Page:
Wed Nov 04 03:51pm EST
Tennessee running back Chris Johnson broke a 52-yard touchdown run on Sunday, which is the kind of thing you can't do without excellent foot speed. That kind of speed, Gus Johnson calls "Gettin' away from the cops" speed.
As you might imagine, Gus took some criticism for the comment. Consequently, he has apologized:
"If there is a perception of racism in this analogy, it is not coming from me. People of all races have run from the law. However, to those who are offended, I apologize."
Gus is right, I guess. Have you ever seen "Cops"? There are black people, white people, Latino people, all running from the police. Unfortunately for them, it seems that very few have "Gettin' away from the cops" speed. Or shirts.
True or not, though, the issue isn't that cut and dry. I accept that Gus Johnson made the remark without ill will for anyone, but that's not the point. The point is that remarks like that one, or "He's running like he stole something" are often used in a harmful way, implying that a black man has stolen something and/or has developed his speed while evading the police. Regardless of the intent behind it, it's not something that's completely harmless to say about a fast black man.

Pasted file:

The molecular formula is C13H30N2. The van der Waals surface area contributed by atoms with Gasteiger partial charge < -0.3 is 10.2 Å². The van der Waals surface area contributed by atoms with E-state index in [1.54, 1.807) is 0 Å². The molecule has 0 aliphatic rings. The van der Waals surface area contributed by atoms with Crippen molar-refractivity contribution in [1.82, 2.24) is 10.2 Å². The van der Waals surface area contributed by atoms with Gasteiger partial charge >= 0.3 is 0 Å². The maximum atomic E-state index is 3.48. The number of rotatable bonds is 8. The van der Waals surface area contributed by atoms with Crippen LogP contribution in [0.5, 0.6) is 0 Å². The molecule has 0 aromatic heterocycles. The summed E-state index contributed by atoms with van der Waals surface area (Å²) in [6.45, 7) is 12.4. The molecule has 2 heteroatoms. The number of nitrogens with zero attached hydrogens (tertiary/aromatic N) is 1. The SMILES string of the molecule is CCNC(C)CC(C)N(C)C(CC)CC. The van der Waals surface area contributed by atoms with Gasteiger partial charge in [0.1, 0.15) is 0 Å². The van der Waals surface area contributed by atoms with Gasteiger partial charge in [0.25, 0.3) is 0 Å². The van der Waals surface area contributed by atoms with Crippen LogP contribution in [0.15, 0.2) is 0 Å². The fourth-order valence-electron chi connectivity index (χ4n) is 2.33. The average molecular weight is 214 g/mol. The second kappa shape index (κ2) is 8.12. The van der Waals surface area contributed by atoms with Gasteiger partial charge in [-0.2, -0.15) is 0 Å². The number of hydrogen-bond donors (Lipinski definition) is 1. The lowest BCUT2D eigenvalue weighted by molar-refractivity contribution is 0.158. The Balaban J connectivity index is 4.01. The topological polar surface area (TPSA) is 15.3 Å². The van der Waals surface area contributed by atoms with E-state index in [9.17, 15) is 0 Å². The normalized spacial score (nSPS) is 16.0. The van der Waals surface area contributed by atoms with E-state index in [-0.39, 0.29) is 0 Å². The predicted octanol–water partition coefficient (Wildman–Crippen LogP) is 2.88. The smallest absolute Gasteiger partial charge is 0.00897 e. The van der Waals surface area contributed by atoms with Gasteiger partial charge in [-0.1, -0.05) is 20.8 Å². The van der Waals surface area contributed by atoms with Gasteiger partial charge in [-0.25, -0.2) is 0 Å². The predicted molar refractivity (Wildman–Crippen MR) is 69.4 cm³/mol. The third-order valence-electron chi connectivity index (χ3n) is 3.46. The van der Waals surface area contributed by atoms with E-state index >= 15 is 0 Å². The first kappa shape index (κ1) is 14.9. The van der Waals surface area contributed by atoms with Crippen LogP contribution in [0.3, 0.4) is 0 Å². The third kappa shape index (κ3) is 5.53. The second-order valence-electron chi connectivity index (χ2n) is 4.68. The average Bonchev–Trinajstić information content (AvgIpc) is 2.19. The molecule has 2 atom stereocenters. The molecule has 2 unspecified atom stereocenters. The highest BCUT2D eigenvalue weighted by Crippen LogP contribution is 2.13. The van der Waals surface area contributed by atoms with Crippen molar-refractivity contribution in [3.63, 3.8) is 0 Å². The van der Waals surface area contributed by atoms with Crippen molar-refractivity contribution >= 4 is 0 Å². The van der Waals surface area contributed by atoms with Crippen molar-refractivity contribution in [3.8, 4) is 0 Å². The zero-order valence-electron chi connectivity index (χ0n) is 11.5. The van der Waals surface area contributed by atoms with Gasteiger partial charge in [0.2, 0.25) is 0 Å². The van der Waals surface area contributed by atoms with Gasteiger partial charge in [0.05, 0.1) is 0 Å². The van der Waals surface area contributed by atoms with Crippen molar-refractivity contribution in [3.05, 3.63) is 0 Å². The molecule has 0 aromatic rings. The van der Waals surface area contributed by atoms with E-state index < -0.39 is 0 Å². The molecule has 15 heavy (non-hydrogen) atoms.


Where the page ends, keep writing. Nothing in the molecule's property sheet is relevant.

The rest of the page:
Clouding the issue, though, is that I think the expression is used differently in some parts of the black community. One guy might say about a fast guy, "He's got speed like he's running from the cops," not implying that the guy stole something, but that, you know, cops chase black people, whether they've stolen something or not.
It's not a simple thing that I can sort out myself. Context matters. Culture matters. This particular issue will vanish soon, but we'll have to deal with about a million more like it in the future. It's not going to get any easier.
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